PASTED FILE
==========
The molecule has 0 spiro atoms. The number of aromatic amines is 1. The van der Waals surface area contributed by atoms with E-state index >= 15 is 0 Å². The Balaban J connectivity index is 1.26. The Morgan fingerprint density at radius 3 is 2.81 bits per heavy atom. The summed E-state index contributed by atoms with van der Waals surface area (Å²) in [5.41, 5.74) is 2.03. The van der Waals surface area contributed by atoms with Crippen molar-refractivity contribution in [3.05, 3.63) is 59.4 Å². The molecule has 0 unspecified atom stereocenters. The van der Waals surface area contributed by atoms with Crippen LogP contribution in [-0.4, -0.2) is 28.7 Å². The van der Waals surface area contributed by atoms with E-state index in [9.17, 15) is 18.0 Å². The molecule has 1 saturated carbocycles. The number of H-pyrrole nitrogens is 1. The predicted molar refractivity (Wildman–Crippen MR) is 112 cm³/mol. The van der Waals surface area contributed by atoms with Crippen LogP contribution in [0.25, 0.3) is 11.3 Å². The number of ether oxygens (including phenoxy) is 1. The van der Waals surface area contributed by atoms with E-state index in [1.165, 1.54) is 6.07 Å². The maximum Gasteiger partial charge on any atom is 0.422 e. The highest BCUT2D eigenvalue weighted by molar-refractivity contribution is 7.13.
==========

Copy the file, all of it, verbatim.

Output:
The molecule has 0 spiro atoms. The number of aromatic amines is 1. The van der Waals surface area contributed by atoms with E-state index >= 15 is 0 Å². The Balaban J connectivity index is 1.26. The Morgan fingerprint density at radius 3 is 2.81 bits per heavy atom. The summed E-state index contributed by atoms with van der Waals surface area (Å²) in [5.41, 5.74) is 2.03. The van der Waals surface area contributed by atoms with Crippen molar-refractivity contribution in [3.05, 3.63) is 59.4 Å². The molecule has 0 unspecified atom stereocenters. The van der Waals surface area contributed by atoms with Crippen LogP contribution in [-0.4, -0.2) is 28.7 Å². The van der Waals surface area contributed by atoms with E-state index in [9.17, 15) is 18.0 Å². The molecule has 1 saturated carbocycles. The number of H-pyrrole nitrogens is 1. The predicted molar refractivity (Wildman–Crippen MR) is 112 cm³/mol. The van der Waals surface area contributed by atoms with Crippen LogP contribution in [0.25, 0.3) is 11.3 Å². The number of ether oxygens (including phenoxy) is 1. The van der Waals surface area contributed by atoms with E-state index in [1.165, 1.54) is 6.07 Å². The maximum Gasteiger partial charge on any atom is 0.422 e. The highest BCUT2D eigenvalue weighted by molar-refractivity contribution is 7.13.